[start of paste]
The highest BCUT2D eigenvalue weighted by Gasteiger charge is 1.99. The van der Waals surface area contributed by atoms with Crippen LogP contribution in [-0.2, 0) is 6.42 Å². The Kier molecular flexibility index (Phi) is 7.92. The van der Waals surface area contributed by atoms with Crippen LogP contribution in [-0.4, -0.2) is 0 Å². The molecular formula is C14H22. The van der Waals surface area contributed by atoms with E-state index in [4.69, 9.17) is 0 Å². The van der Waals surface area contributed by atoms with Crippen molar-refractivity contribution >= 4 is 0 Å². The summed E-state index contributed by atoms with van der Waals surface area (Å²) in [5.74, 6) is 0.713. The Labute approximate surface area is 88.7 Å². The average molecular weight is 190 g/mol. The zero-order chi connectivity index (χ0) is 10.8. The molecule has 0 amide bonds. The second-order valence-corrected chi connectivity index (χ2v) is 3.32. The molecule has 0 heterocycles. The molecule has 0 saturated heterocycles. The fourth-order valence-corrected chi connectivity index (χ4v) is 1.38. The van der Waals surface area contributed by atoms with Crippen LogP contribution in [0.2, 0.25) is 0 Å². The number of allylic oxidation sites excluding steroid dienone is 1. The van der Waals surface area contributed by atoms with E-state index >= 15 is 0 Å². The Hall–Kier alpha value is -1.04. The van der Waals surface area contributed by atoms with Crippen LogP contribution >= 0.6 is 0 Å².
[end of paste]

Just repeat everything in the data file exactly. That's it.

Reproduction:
The highest BCUT2D eigenvalue weighted by Gasteiger charge is 1.99. The van der Waals surface area contributed by atoms with Crippen LogP contribution in [-0.2, 0) is 6.42 Å². The Kier molecular flexibility index (Phi) is 7.92. The van der Waals surface area contributed by atoms with Crippen LogP contribution in [-0.4, -0.2) is 0 Å². The molecular formula is C14H22. The van der Waals surface area contributed by atoms with E-state index in [4.69, 9.17) is 0 Å². The van der Waals surface area contributed by atoms with Crippen molar-refractivity contribution >= 4 is 0 Å². The summed E-state index contributed by atoms with van der Waals surface area (Å²) in [5.74, 6) is 0.713. The Labute approximate surface area is 88.7 Å². The average molecular weight is 190 g/mol. The zero-order chi connectivity index (χ0) is 10.8. The molecule has 0 amide bonds. The second-order valence-corrected chi connectivity index (χ2v) is 3.32. The molecule has 0 heterocycles. The molecule has 0 saturated heterocycles. The fourth-order valence-corrected chi connectivity index (χ4v) is 1.38. The van der Waals surface area contributed by atoms with Crippen LogP contribution in [0.2, 0.25) is 0 Å². The number of allylic oxidation sites excluding steroid dienone is 1. The van der Waals surface area contributed by atoms with E-state index >= 15 is 0 Å². The Hall–Kier alpha value is -1.04. The van der Waals surface area contributed by atoms with Crippen LogP contribution >= 0.6 is 0 Å².